It’s the superfight of the decade, and might just become the superfight of the early part of the 21st Century. Certainly it is the most lucrative bout in boxing history, even after the mega-purses of the past are adjusted for inflation.
Yet while Floyd Mayweather vs. Manny Pacquiao (M vs. P) matches the top pair of big-name fighters in the sport, nevermind in the same weight class, against each other, the years-long delay in making the fight happen has undermined its value. Should the fight not actually deliver on expectations, it is in danger of becoming not a contender for one of the sport’s greatest fights ever, but its greatest and (at $100 per PPV buy) most expensive letdown ever.
So much hinges on how events in the ring actually play out for this one. Even the paycheck each fighter will receive isn’t a fixed quantity until fight night, because both are receiving percentages. The one thing we can do here now, however, is compare the match quality and the build-up against the five biggest fights in modern boxing history, the last 50 years, to see how M vs. P measures up.
1. Muhammad Ali vs. Joe Frazier I (1971)
Billed as the “Fight of the Century,” this classic boxing match continues to reign as exactly that in the minds of most experts, the greatest fight of the 20th Century. Both Ali and Frazier were undefeated heavyweight champions, with Frazier owning the belts and Ali standing as “the man who beat the man.”
The heavyweight division is the sport’s glamor division, and never has it mustered more glamor than when these two men squared off. In terms of the match-up quality, Ali was somewhat rusty from his long lay-off, but still good enough to polish off two legitimate contenders before getting to Frazier. For his part, Smokin’ Joe was at the peak of his powers, hungry for a win that would solidify his legitimacy, and a walking, talking wrecking ball in the ring.
Compared to this fight, M vs. P doesn’t measure up. Mayweather is undefeated, but Pacquiao can’t even claim to be undefeated in recent memory following his brutal knockout defeat at the hands of Juan Manuel Marquez. What is more, neither man is at the peak of his prowess. Both resemble Ali somewhat, having slid a bit from their peak, so there is no equivalent to Frazier in the match.
2. Ray Leonard vs. Tommy Hearns I (1981)
Arguably the greatest welterweight bout in history, this was another classic that pitted two well-established, undefeated welterweight champions in their prime. This bout served as the sport’s bridge between the Ali era and the rise of Mike Tyson, and it’s no exaggeration to say everyone in America and all international fight fans wanted to see it.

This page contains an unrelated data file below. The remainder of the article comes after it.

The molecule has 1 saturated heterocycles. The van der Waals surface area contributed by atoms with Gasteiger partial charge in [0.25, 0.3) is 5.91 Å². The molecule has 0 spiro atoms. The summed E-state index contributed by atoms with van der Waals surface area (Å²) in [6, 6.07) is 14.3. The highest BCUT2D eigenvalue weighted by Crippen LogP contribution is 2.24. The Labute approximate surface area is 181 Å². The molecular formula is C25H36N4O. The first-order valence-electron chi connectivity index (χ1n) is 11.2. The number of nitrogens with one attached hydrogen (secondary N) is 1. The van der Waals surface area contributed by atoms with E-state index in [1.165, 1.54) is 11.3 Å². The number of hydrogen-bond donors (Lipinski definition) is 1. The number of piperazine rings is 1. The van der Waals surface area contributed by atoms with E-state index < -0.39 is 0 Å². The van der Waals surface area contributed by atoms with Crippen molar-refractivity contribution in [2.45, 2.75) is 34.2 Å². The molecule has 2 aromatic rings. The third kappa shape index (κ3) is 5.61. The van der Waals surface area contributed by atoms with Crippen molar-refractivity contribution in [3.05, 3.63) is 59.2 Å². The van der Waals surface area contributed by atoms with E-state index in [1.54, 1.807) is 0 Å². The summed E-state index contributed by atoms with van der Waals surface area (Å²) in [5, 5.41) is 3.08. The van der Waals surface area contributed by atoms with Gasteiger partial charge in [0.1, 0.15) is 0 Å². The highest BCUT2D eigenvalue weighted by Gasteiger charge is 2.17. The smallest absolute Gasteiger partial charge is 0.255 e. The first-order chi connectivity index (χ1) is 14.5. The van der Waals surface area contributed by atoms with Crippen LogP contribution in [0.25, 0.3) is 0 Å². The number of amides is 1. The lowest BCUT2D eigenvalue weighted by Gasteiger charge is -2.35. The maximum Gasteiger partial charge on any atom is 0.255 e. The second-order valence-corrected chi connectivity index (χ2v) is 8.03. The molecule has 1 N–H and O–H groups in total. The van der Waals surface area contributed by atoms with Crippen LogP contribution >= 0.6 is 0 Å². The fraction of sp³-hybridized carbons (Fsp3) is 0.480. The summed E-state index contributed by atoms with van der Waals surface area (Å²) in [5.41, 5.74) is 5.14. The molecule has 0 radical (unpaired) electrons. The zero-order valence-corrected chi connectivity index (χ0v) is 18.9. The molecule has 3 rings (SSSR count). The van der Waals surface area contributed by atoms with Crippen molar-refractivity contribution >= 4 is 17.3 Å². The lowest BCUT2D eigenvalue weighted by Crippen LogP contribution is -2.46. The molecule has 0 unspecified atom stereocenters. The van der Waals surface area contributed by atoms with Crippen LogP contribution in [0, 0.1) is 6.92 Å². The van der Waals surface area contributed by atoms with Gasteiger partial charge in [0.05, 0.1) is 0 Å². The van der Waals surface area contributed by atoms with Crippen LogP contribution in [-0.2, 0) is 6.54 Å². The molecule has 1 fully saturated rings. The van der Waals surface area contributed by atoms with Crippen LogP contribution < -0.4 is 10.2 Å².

Many of the same factors that applied to Ali vs. Frazier make this a bigger fight than Mayweather vs. Pacquiao. Both Leonard and Hearns were undefeated at the time, and both were in their prime.
The comparison also underscores just how long we have waited for Mayweather vs. Pacquiao. Imagine if this fight had been postponed for as long as Mayweather vs. Pacquiao was. During that period, Leonard retired temporarily and Hearns went on to such classic fights as Wilfred Benitez, Roberto Duran and Marvin Hagler. What would we think of Leonard and Hearns today if they had met only after Leonard began a comeback and Hearns had just been knocked out by Hagler?
3. Aaron Pryor vs. Alexis Arguello (1982)
Dubbed “The Battle of Champions,” this match saw Pryor trying to become a four-division champion by taking on stoic, fierce veteran Arguello. The result was one of the sport’s all-time great action-packed thrillers, the sort of thing many fight fans are hoping M vs. P becomes.
M vs. P comes off better in comparison with this bout. Although Pryor and Arguello were both in their primes, they weren’t the biggest names in the sport. For Mayweather and Pacquiao, the reverse is true.
Tied With M vs. P
4. Julio Cesar Chavez vs. Meldrick Taylor (1990)
Chavez vs. Taylor was a hotly anticipated fight, but perhaps not as anticipated as Mayweather vs. Pacquiao for the simple reason that Mike Tyson was duking it out with Razor Rudduck at the time and rebuilding his career (prior to his rape conviction, that is).
The fight also shares something of that classic aspect of being a boxer vs. puncher engagement with the current mega-fight. Yet once again, both Taylor and Chavez were in their primes and the two modern gladiators are not.
Tied With M vs. P
5. Diego Corrales vs. Jose Luis Castillo (2005)
Like Pryor vs. Arguello, this fight is revered more for what happened in the ring than in the expectations leading up to it. Castillo and Corrales were favorites among fight fans, and it was a hotly anticipated match in boxing circles, but the event attracted little attention from the wider world. Indeed, given the sliding popularity of boxing, it could be fairly said fewer people took interest in this bout than had done for Pryor vs. Arguello and Chavez vs. Taylor.
Once again, Corrales vs. Castillo saw two prime guys duking it out, a factor that has weighed heavily against M vs. P in every comparison. Yet not only were Corrales and Castillo not the biggest draws in boxing, the fight between them failed to attract any mainstream sports buzz until after it happened. The match quality might be as good or better for this fight, but it can’t compare to M vs. P for build up. The two aren’t even in the same league in that department.
Smaller Than M vs. P